October 24, 2018

Risk Factors for Overdose in Youth With Substance Use Disorders

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Rachael Lyons, BS, and Amy Yule, MD

Massachusetts General Hospital and Harvard Medical School, Boston, Massachusetts​


In the past 15 years, a substantial increase in fatal and nonfatal overdoses (OD) has occurred in the United States, drawing attention to risk factors associated with OD. Although a growing literature has emerged regarding risk factors for OD in the general population, less research has focused on risk factors associated with OD in youth. Because substance use tends to begin during adolescence and peak in prevalence among emerging adults, it is important to consider OD risk factors specific to this age group. The study we conducted with our colleagues was the first to focus specifically on OD risk factors in treatment-seeking youth with substance use disorders (SUD).

We conducted a systemic retrospective medical chart review of consecutive intake assessments completed between 2012 and 2013 in an outpatient SUD treatment program for youth aged 16 to 26 years. We examined OD prevalence as well as substance use and psychiatric characteristics associated with a history of OD. The 200 patients included in the sample had a mean age of 20 years, and nearly 30% had a lifetime history of an OD. Of those who experienced an OD, 62% reported the OD was unintentional, and 41% had a history of multiple ODs.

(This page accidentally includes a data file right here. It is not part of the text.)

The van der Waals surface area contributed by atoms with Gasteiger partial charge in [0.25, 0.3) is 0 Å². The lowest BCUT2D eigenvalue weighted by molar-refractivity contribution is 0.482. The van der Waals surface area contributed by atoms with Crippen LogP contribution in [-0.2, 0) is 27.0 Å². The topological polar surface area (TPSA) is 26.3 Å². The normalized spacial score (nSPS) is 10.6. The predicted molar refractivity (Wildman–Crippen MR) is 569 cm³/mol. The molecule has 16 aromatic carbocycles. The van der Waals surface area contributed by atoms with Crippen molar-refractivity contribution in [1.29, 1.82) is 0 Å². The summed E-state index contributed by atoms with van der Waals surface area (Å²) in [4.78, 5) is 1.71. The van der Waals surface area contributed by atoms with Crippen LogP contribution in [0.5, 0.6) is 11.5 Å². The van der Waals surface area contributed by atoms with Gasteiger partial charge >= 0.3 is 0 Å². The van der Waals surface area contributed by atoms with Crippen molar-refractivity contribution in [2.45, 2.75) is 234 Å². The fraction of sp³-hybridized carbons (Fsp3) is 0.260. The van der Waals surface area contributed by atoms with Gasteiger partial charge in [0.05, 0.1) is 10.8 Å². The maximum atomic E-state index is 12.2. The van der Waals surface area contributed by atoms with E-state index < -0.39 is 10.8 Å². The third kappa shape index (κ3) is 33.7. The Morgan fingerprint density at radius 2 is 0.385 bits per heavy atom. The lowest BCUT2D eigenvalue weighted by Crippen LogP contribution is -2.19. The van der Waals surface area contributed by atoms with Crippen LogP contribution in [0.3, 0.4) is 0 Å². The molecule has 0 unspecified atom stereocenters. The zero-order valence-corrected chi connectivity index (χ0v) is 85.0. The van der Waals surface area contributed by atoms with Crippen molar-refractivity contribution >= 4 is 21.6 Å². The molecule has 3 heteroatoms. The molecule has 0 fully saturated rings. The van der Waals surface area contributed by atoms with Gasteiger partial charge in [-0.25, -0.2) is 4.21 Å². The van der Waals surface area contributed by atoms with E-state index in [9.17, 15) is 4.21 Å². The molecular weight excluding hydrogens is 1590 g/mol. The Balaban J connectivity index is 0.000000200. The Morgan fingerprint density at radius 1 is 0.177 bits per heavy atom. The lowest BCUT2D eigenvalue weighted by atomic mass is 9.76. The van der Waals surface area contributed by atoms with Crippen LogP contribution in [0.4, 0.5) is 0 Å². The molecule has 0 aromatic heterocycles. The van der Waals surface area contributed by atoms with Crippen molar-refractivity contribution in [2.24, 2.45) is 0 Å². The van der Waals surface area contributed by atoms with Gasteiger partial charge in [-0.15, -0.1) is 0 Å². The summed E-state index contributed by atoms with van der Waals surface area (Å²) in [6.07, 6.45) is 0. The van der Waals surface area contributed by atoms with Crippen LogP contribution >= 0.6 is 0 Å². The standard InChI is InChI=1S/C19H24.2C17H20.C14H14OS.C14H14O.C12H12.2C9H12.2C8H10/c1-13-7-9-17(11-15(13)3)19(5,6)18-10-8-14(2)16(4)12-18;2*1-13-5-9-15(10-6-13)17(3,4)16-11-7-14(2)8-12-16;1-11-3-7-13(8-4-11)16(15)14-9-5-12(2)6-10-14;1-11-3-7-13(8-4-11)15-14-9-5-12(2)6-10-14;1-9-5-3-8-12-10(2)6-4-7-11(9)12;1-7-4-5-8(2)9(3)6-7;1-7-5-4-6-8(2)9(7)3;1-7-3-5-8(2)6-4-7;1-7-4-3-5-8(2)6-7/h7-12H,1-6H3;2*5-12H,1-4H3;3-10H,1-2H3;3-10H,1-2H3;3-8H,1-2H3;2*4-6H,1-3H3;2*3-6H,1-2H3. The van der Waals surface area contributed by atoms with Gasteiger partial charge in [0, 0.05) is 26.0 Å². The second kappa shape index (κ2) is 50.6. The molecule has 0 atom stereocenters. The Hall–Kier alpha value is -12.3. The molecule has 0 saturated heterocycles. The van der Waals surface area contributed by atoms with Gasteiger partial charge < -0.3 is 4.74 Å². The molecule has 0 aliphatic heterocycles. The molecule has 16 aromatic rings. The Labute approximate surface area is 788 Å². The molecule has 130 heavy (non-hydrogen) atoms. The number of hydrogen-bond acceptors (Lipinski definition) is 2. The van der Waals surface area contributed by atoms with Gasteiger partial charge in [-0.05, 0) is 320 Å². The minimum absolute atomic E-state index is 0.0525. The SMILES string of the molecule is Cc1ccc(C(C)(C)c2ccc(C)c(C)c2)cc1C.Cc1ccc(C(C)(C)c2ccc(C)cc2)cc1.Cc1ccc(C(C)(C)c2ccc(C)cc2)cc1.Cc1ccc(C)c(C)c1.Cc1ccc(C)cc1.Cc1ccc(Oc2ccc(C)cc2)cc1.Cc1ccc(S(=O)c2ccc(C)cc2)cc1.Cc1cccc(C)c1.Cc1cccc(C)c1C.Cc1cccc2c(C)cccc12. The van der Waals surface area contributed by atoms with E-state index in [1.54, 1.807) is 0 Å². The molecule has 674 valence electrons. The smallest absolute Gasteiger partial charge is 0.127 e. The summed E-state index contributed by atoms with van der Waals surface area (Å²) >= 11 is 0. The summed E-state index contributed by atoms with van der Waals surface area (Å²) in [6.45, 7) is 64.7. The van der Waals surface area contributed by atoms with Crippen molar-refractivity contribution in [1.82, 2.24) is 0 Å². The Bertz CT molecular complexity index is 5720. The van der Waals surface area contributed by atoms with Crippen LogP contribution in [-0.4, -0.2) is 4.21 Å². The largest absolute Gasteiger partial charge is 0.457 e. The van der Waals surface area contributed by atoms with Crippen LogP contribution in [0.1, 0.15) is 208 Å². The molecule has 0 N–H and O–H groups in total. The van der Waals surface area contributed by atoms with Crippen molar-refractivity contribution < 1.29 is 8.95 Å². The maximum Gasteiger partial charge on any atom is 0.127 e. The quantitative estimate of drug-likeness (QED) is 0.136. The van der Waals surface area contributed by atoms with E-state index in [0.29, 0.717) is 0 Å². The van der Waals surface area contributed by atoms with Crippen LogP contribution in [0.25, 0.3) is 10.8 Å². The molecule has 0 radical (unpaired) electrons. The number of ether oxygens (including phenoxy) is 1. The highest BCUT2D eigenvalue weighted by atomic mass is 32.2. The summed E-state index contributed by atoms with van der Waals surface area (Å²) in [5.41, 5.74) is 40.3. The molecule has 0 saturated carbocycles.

Patients with an alcohol, cocaine, or amphetamine use disorder were significantly more likely to have a history of OD. Patients with characteristics of a more severe SUD, including history of intravenous drug use, blackouts, and receipt of medication to treat a SUD, were also significantly more likely to have experienced an OD. Psychiatric characteristics significantly associated with a history of OD included depressive, anxiety, or eating disorders, as well as history of self-injurious behavior, a prior suicide attempt, psychiatric hospitalization, or emotional, physical, or sexual abuse. When the substance use and psychiatric characteristics that were significantly associated with OD history were compared, a history of an alcohol use disorder, eating disorder, blackouts, intravenous drug use, and psychiatric hospitalization were the most significant predictors of OD.

Our work highlights the early presentation and high prevalence of OD in treatment-seeking youth with SUD as well as the influence of psychopathology on OD risk. Moreover, these newly identified risk factors for OD in young people with SUD should be considered by physicians treating young people. Continued research is important to gain increased insight into psychiatric and substance use characteristics proximal to OD.

Financial disclosure:Dr Yule is a consultant for Gavin House and has received grant/research support from the National Institutes of Health. Ms Lyons has no relevant personal financial relationships to report.

Category: Substance Use Disorder
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